Climate Justice

and why everyone is affected 

Our volunteers in Kenya this week suddenly got calls from worried parents or friends, asking if they were ok and how they could help. 

The Austrian News Channel ORF asked if we have people in the affected regions and if they could do an interview.

Our e-mail suddenly exploded with demands for donations and cries for support from Nairobi and Mai Mahiu.

What has happened?

For weeks Kenya has been exposed to extreme rainfalls. As you know from our work, it is not unusual that we experience moderate to heavy seasons and that, around once a year, we report a flood in our project region. In the past few years, the drought has become longer and harder to endure for the farmers and the rainy season has become stronger, flooding our region and throwing months’ worth of work backward. But this year things were different. The consequences of the ongoing rainfalls have displaced over 130.000 people in a matter of weeks. A dam broke in Mai Mahiu and claimed the lives of at least 40 people. The moment we write this article, the total number of casualties ranges between 70 and 140 people. International news reports have been covering the stories for the past few days and raising the number of death tolls daily. 


In the Mayenya Community, we have been spared until now from the worst floods, but whole villages located close to Lake Victoria have become inhabitable since the lake crossed over this year due to the heavy rainfalls. A part of these extreme weather conditions can be linked to the El Nino weather phenomenon in combination with a positive Indian Ocean Dipole. I am sparing you the science here and you can read more about this online, but however you will put it, at the bottom line, climate change plays a key role in the catastrophe.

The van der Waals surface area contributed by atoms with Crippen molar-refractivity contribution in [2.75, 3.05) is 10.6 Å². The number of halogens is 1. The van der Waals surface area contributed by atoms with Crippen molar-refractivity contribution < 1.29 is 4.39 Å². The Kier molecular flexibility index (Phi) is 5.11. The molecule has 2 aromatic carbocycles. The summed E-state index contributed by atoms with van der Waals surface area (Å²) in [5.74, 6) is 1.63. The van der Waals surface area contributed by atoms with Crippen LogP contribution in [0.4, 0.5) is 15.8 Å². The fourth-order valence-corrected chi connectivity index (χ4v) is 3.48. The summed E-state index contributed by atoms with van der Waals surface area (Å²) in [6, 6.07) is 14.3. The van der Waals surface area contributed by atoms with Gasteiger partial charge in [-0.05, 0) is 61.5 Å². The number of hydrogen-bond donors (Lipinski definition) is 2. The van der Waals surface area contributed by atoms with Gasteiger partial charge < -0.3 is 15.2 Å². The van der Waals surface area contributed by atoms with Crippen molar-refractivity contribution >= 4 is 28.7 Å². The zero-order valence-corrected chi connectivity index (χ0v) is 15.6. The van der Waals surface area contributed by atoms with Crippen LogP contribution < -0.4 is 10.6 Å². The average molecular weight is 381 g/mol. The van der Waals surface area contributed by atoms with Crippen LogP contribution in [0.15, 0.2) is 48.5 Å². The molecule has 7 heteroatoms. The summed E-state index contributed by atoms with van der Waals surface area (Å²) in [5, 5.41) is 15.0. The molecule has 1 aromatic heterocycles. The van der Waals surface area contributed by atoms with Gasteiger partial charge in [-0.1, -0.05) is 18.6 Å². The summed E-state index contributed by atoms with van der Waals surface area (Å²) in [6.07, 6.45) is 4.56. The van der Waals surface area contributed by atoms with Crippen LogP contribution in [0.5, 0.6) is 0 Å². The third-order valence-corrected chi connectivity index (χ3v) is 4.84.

For 15 years we have been working relentlessly and trying to improve the lives and living conditions of the people in our communities as well as we can. Now, we feel that we risk all the work and all the achievements because we just cannot seem to get a hold of mitigating climate change. Climate Change and its effects is nothing that will maybe come someday, and while it is lovely to have a few days of summer weather in April here in middle Europe, the consequences for our beneficiaries are already deadly. 

Why are we writing about this? Because we need your support. Especially here in Europe, we have a historical responsibility to reduce our CO2 emissions as much as possible and as fast as possible. And yes, without the commitment of other industrialized nations, we can only do very little, and there is always somebody else who could and should do more than us. But, if this had been our mindset, we would have never started Make Me Smile 15 years ago when we decided to help 10 vulnerable girls affected by HIV/Aids  and gave them a home. And yes, in a perfect world, there should be no need from outside and from so far away to help these kids, but this just isn’t the world we live in. We decided to help back then and as a result, we grew into an amazing organization taking care of thousands of children and employing hundreds of hard-working committed people in Kenya. So please, get active. Start today and look at how you can help to mitigate climate change to protect the people in the project regions we love so dearly.